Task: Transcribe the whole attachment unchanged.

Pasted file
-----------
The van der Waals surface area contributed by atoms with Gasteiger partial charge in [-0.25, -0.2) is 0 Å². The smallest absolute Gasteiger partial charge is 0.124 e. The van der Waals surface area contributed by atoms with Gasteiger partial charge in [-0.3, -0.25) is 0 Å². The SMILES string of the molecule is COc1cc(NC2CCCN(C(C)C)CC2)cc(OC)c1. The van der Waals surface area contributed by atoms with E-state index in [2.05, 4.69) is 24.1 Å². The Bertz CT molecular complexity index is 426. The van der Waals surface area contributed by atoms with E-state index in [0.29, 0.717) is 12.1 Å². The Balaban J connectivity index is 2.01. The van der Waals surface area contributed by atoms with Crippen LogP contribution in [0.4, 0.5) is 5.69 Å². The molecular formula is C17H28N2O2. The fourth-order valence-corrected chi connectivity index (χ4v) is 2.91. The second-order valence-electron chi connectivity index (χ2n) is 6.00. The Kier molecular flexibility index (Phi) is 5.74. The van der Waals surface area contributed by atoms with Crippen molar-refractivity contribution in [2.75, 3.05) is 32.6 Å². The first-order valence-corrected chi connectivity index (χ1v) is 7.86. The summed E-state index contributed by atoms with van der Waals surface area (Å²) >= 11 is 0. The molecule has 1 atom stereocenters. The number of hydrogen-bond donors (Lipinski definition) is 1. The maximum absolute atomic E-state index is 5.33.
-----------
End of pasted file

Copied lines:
The van der Waals surface area contributed by atoms with Gasteiger partial charge in [-0.25, -0.2) is 0 Å². The smallest absolute Gasteiger partial charge is 0.124 e. The van der Waals surface area contributed by atoms with Gasteiger partial charge in [-0.3, -0.25) is 0 Å². The SMILES string of the molecule is COc1cc(NC2CCCN(C(C)C)CC2)cc(OC)c1. The van der Waals surface area contributed by atoms with E-state index in [2.05, 4.69) is 24.1 Å². The Bertz CT molecular complexity index is 426. The van der Waals surface area contributed by atoms with E-state index in [0.29, 0.717) is 12.1 Å². The Balaban J connectivity index is 2.01. The van der Waals surface area contributed by atoms with Crippen LogP contribution in [0.4, 0.5) is 5.69 Å². The molecular formula is C17H28N2O2. The fourth-order valence-corrected chi connectivity index (χ4v) is 2.91. The second-order valence-electron chi connectivity index (χ2n) is 6.00. The Kier molecular flexibility index (Phi) is 5.74. The van der Waals surface area contributed by atoms with Crippen molar-refractivity contribution in [2.75, 3.05) is 32.6 Å². The first-order valence-corrected chi connectivity index (χ1v) is 7.86. The summed E-state index contributed by atoms with van der Waals surface area (Å²) >= 11 is 0. The molecule has 1 atom stereocenters. The number of hydrogen-bond donors (Lipinski definition) is 1. The maximum absolute atomic E-state index is 5.33.